• Caron – this data is consistent with all other reliable polling, including the British Election Study (sample size 20,000). Face it – the numbers are bad. Really, really bad. Of course we’ll only get 1 MP in Scotland. Your (and others’) inability to face facts is beginning to sound a bit like oil companies saying scientific theories about climate change are just someone’s opinions.

    • @Edna: The Lib Dem’s vote will collapse that much is completely clear but the linkage between vote and MPs might be less direct.

    • David Evans 19th Jun '14 - 4:09pm

      Caron I agree that “We have an awful lot to do between now and next May to make sure we get a decent result, but I think it can be done.” What we need to do is get rid of Nick and apologise for the mess he has allowed by his complacent dream of proving that ‘the Lib Dems, led by him, are a party of government.’ He has insisted we are more loyal than most Tories, and has he made an absolute mess of so many things – Tuition Fees; NHS Reform; Secret Courts; Bedroom Tax; ATOS; plus a couple of Lib Dem dreams – PR and HoL reform. Add to this his latest disaster: posing with the Sun. The last three Lib Dem councillors left in Liverpool must be turning in their newly dug graves. Oh yes and don’t forget those of us disgusted by having topless women posing in a daily newspaper.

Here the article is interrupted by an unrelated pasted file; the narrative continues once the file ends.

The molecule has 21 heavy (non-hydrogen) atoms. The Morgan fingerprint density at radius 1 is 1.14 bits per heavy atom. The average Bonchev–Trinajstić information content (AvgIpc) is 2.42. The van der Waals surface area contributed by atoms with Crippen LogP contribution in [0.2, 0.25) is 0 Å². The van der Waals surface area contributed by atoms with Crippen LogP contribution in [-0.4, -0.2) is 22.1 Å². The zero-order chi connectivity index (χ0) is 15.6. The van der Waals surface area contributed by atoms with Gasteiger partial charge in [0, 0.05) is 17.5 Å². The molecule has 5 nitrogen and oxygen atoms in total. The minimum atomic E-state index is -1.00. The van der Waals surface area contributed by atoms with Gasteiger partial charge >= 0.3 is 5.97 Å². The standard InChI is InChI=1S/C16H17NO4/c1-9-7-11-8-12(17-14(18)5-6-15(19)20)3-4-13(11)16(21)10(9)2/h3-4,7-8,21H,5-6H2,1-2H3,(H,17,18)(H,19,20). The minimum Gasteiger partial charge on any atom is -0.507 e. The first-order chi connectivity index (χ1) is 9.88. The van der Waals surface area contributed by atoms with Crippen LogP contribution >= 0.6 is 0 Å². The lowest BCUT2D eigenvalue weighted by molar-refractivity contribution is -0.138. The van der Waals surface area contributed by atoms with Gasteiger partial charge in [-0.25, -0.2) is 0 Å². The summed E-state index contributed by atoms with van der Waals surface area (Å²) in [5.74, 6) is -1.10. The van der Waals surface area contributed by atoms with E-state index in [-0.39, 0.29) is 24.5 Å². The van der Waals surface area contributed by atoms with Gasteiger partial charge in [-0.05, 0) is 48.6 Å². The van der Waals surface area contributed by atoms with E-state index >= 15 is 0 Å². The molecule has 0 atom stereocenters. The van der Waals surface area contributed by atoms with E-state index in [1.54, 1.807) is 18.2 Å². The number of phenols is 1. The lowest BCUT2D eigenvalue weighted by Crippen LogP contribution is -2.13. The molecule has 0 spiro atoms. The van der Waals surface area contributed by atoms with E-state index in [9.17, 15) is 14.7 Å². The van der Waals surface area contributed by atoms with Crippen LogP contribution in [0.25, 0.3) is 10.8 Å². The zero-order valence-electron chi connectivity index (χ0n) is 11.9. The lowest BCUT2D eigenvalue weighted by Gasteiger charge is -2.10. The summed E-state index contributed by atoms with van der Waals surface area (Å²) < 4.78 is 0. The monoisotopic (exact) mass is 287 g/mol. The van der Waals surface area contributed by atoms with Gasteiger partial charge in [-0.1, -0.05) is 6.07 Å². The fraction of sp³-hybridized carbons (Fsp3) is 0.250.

He has to go, and go now, or he will destroy our party for two generations.

    • Hugh p
      There are two seats where the Ashcroft poll shows Con to LD swings, Sutton and Cheam. Those two happen to be seats where a huge number of the local councillors are LDs. In the other seats, swings vary from 1.5% to 7.5% LD to Con. So many will be on the same range of swing, indicating that we could well lose 5 or 6 of the next 10, and possibly 3 or 4 of the following 10 (there are, of course, very few rock solid Lib Dem seats). I would want to inspect all the swings, and remembering that Labour marginals will only hold 2 or 3 max, it looks like we are down to around 20 – 24 seats.

    • Whilst I may be part of the outnumbered Nick Should Stay rump on LDV, I’m in certain agreement with the general thrust Adrian Sanders post. Given the seat in which I live is one of the ones we would lose I’ll be putting my money to stopping the Tories here, but an absolutely targeted method of funding money to local campaigns in seats such as Adrian’s is essential and would be a vastly more effective use of money and resources than some others…

    • A swing of only 3.5% from the LDs to the Tories is smaller than I would have expected. Even so, taking into account the likely losses to Labour, it would probably mean the LDs losing more than half their seats.

      But I think the real cause for concern (as Stephen and Paul have said) is that large 18% UKIP presence. I don’t believe UKIP will do as well as that next year – particularly in seats where there will be pressure to vote Tory tactically to unseat a Lib Dem. If a significant number of those 18% are squeezed towards the Tories things could be a lot worse. For example, if half of them voted Tory, the 3.5% swing would turn into an 8% swing.